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Free, but "Citizen"?



> This week's Debate:
> =================== 
>
>	"The Free Citizen and Fair Society"

My apologies if I should cover ground you've already been over, simply 
let me know. I see two things in this document that appear to be 
contradictory, at first glance.

(a) The contractual nature that is assigned to government in this 
document seems to fly in the face of nationhood or patriotism. Why 
should we specifically attempt to make India #1 in anything, if our view 
of government is that it is the particular service provider we choose? 
It is true that we all (in free nations, at least) have some opportunity 
to change our citizenship, but within the framework of the plan for 
improving our nation, I see "changing the provider" as equivalent to 
opting out of the plan. Perhaps there is a subtlety I am missing here.

(b) On the other side of this fence too, the problem is just as 
intractable. Presumably, the rights we give ourselves are just as real 
in citizens of other nations, in the sense that we hold them to be 
universal, even if not self-evident. Does that mean that every other 
person on the planet has the right to switch his "contractor" to be the 
"government of India". Does such a "customer" have to subscribe to any 
of the ground rules that have been established by existing customers? 

I do maintain the supremacy of my rights as an individual, separate from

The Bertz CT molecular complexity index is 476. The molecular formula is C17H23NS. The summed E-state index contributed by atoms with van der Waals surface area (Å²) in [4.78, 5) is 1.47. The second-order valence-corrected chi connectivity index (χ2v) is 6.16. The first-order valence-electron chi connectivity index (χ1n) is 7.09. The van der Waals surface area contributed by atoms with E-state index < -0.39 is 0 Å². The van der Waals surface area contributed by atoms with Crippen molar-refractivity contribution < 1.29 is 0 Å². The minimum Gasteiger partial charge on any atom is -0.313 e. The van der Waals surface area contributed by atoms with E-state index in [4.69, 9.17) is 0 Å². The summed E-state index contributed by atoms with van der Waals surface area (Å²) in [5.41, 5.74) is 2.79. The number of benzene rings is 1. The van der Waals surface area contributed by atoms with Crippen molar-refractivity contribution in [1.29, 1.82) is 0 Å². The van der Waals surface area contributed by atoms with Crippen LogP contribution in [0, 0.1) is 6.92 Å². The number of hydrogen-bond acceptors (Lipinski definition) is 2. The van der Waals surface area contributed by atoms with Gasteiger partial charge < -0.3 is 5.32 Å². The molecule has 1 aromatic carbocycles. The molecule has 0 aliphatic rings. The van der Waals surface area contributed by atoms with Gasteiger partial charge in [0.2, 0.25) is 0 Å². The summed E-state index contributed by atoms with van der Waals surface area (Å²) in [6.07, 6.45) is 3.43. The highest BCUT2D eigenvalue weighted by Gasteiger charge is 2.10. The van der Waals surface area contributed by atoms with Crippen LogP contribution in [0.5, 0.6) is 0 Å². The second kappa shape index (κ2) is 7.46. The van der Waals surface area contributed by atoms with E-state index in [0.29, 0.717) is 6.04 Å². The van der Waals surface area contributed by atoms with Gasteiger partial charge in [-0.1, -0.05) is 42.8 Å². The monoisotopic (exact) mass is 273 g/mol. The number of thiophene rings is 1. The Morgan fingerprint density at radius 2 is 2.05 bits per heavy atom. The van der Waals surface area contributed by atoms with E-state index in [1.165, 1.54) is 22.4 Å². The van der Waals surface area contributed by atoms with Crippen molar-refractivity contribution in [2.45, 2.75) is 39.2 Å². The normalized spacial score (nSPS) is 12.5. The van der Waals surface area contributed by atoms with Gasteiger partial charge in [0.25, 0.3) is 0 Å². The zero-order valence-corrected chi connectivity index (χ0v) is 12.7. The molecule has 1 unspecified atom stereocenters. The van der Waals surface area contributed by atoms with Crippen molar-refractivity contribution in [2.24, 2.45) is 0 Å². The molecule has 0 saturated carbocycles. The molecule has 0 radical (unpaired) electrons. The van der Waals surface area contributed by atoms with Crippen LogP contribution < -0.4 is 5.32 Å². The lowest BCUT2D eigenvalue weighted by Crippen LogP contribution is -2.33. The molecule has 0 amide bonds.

the entities through which I obtain or enforce those rights. At the same 
time, nationhood requires some criterion for determining who lies 
outside the boundaries of our society. 

The problem here is partly in separating a democracy from a republic. In 
the first, majority is enough, whereas in the second, the allowances for 
protecting the rights of others is paramount. If I hold an opinion that 
is contrary or damaging to the security or safety (even if only in 
perception) of those who are already contracting for service from the 
tricolor, do I still have the option to establish a contract with the 
same state? Is everyone in the state under the SAME contract? Does that 
contradict the plurality inherent in individual freedom?

I have not thought of the state and citizen in such terms. Let me also 
say that I do have an alternate model, but in the light of the (large) 
possibility that my unfamiliarity with this approach may have left some 
big holes, I will hold off to hear what others (who have considered this 
more) have to say.

Regards,

Ashwin Mahesh

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